Sense of Place

When you write, how do you choose your location – and I don’t just mean the choice between the background chatter of a coffee shop or the secluded quietness of a study – I mean, how do you decide on where to set your story and find a sense of place?800px-Balloonreflection

With the deadline looming for my short story competition, I scratched a few pages out in the week past, but time, may I say, just keeps on getting the better of me. To be fair, my ‘free’ time has been caught up with journalism, but there has been little time for the more creative. However, for me, scribbling a few lines just as I’ve decided it really is time to hit the sack, often turns into a spurt of inspiration, which almost makes up for the lack of dedication throughout the week…

I was chatting this week to a young poet (El Gruer – no stranger to this blog!) who is taking part in the 4 Corners Festival in Belfast this Saturday. This year’s festival is focusing on the importance of storytelling, particularly in Belfast, given the troubled background the city has and the myriad stories people have to tell as a result. The brief for El’s event is as follows:

‘Where there are people there are stories, where there are stories there are songs, where there are songs there are people searching – for where they belong’.

El, being Scottish, will speak of how a sense of place influences her poetry and how her perspective on storytelling differs because she is, in effect, an outsider living inside somewhere else. Place affects our writing.Eljpg

With this in mind, the question is – what influences where you place yourself in a story and how you settle on a place from which to tell it? How much do we draw on our own experiences and how much do we try to distance ourselves from them in our storytelling? Can we really distance ourselves from them?

One of my new followers on Twitter has published three very successful novels and has travelled the world researching the sense of place for his tales. I heard an interview on the radio last week with a crime writer who also said he would categorically never write about anywhere in his books which he hasn’t visited in person. Readers can tell right away if you’re being authentic, he said – they know if you have truly created somewhere the way it really is.

I would agree that it adds authenticity to writing if you can describe in great detail, or simply describe in a realistic way, places which feature in your stories. It also, dare I say it, makes writing a little easier, because you don’t have to conjure up a whole new location – you simply draw on your own memory of a place and your experiences of it.

This is good and it is what I have drawn on for my short story entry. It is inspired, but is not completely true to, events I myself have experienced, and in a place that I know very well. In my children’s novel, too, I set my character in a place close to where I live – her home is akin to my home. However, being a fantasy adventure story, the tale soon takes her out of the ‘real world’ and into a world which I had to create myself – which was both freeing and fun.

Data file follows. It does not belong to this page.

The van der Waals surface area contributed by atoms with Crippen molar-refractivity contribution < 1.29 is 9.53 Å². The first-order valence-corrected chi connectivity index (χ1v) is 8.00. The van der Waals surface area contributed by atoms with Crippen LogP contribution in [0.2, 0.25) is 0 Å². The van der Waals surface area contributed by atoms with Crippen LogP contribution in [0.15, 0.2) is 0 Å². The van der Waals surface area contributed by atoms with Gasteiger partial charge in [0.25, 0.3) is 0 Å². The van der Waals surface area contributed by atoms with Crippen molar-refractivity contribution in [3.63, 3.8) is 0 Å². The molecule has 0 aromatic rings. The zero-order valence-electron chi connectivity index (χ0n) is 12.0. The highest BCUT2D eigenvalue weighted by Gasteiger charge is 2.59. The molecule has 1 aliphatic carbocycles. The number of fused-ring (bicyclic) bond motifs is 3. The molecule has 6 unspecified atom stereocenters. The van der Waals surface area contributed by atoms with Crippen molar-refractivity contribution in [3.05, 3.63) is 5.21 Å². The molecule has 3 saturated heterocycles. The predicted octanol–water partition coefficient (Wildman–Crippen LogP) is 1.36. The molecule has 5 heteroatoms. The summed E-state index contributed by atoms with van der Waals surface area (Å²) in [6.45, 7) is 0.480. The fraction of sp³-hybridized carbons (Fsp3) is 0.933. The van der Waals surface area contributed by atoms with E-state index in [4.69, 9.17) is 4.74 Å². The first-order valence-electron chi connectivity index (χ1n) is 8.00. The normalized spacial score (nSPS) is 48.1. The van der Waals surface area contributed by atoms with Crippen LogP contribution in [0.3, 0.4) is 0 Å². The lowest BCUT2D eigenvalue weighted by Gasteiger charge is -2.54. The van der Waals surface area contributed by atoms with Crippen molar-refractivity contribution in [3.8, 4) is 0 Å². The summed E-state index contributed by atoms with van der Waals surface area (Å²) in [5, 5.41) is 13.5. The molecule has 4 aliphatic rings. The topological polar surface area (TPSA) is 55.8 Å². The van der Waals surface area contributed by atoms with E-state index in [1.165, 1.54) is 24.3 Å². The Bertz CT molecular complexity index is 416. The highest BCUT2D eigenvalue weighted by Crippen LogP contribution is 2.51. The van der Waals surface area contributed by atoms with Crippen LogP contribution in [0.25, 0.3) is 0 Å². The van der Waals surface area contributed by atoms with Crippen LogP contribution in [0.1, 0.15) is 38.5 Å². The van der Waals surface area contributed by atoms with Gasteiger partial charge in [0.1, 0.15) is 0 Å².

A sense of place is key to any story, but I think that as long as it is evoked richly and takes readers to where you want them to be, does it really matter if the actual place exists? You can draw on real experiences and apply them to a made-up place. You can create an entirely new place and make up how you think someone would live there. You can write about somewhere you’ve visited or where you

As for how you place yourself within the tale, well – I’ve touched on this before in an earlier blog – but placing yourself on the periphery and looking in, is a good approach. Distance yourself enough from the story to see it as a reader might. Don’t become so immersed that you lose yourself in the writing and therefore lose your own sense of place within it.

Ultimately, in any book we read, we are all searching for a sense of place – whether it is a place we wish to explore, somewhere we want to escape to, or somewhere we really don’t want to be but are curious enough to visit it because we know that it is not real – as real as it may seem on the page…

So, how do you find your sense of place in writing? I think that often, it might just find you.



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3 responses to “Sense of Place

  1. With the exception of one series of poems based on the Mediterranean, but viewed largely through visits to art museums, the locations in my works are places I’ve either lived or visited frequently, no matter how much I might abstract them. You can’t invent the details that crop up in real life, even if you can elaborate or redraw them. (I just saw a photo of circus elephants walking toward the Empire State Building and now wish I’d put a circus train in my Subway Hitchhikers novel, for instance.)
    As I read others’ work, I love the details of place that support the character of the interactions … and I do believe locality affects that in daily life, as well.

    • Yes, I think that no matter how hard we try, our own experiences always influence what we write and subsequently bring it to life. With fantasy writing, this also comes through, I think, although there is perhaps more scope for creating truly unique places… or is there? These too will be influenced by those places we have been to, seen in paintings, read about in other stories… I used to debate this with a work colleague – he erred on reality at all times and didn’t like the concept of fantasy writing because it isn’t based on real life. But I think it is definitely inspired by it and contains ‘real’ elements, which just happen to be embellished to fit a fantasy world.

      Thanks for visiting the blog and commenting – hope my response isn’t too rambling!